Whats New Category: Sports

Consumed by Basketball?

Are you enjoying March Madness? Want to find a novel that centers on basketball? Check out our list below!

TrueLegendTrue Legend by Mike Lupica


Fifteen-year-old Drew “True” Robinson loves being the best point-guard prospect in high school basketball, but learns the consequences of fame through a former player, as well as through the man who expects to be his manager when True reaches the NBA.


SwaggerSwagger by Carl Deuker


High school senior point guard Jonas Dolan is on the fast track to a basketball career until an unthinkable choice puts his future on the line.


The Pick-Up Game: a full day of full courtPick-Up Game book cover edited by Marc Aronson and Charles R. Smith Jr.


A series of short stories by such authors as Walter Dean Myers, Rita Williams-Garcia, and Joseph Bruchac, interspersed with poems and photographs, provides different perspectives on a game of streetball played one steamy July day at the West 4th Street court in New York City known as The Cage.


ThrowingStonesThrowing Stones by Kristi Collier


In 1923, in Pierre, Indiana, fourteen-year-old Andy realizes a dream when he makes the high school basketball team, but when an accident keeps him from playing, he ventures into journalism and begins to understand the meaning of sportsmanship.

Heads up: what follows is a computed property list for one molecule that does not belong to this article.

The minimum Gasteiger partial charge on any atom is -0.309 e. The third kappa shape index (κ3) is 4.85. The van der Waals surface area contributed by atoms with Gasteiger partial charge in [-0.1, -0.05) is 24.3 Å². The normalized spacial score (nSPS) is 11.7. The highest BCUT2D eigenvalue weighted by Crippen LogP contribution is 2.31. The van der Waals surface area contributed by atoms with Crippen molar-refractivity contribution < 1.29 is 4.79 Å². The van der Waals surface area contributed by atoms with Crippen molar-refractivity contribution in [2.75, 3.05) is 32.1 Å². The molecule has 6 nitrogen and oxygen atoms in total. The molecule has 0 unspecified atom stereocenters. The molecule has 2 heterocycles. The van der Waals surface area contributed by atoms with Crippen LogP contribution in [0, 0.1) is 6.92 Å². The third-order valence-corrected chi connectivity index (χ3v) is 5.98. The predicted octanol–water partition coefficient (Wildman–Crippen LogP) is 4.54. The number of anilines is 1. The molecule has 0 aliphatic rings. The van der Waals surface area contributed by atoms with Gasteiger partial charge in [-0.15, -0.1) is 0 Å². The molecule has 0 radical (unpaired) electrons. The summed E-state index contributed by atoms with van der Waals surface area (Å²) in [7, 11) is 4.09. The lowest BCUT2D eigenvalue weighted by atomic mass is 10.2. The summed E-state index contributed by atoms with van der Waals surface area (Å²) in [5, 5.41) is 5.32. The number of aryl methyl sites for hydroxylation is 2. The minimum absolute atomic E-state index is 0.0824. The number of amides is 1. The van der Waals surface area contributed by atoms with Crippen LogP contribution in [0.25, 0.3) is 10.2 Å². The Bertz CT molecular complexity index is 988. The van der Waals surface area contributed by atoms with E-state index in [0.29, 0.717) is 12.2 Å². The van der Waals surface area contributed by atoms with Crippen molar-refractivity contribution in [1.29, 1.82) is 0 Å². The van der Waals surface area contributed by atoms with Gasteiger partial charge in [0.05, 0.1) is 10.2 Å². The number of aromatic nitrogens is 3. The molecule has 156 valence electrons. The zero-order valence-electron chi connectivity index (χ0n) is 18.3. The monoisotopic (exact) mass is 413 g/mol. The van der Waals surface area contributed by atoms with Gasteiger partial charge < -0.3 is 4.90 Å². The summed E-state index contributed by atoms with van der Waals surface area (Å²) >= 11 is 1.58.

BoxOutBox Out by John Coy


High school sophomore Liam jeopardizes his new position on the varsity basketball team when he decides to take a stand against his coach who is leading prayers before games and enforcing teamwide participation.

DoubleExposureDouble Exposure by Bridget Birdsall


Fifteen-year-old Alyx Atlas starts school in a new state with a new identity–as a girl in Milwaukee–but a bully on the basketball court threatens to reveal that Alyx is an intersex person, which could disqualify Alyx and the team from playing in the state championship game.


BoostBoost by Kathryn Mackel


Thirteen-year-old Savvy Christopher is 6’2″ and a talented basketball player; her big sis, Callie, is a cheerleader. When an injury ruins their dad’s golf career, the family moves from their swanky New Mexico home to an aunt’s sheep farm in Rhode Island. Savvy is thrilled when she makes the exclusive 18-and-under basketball team The Fire; getting to play on a great travel team makes up for having to share a room with Callie, being teased about her height, and having to work on the sheep farm. But when steroids are found in Savvy’s gym bag, she’ll have to fight for her spot on the team.


SlamSlam! by Walter Dean Myers


Seventeen-year-old “Slam” Harris is counting on his basketball talents to get him out of the inner city and give him a chance to succeed in life, but his coach sees things differently.



EdenvilleOwlsEdenville Owls by Robert B. Parker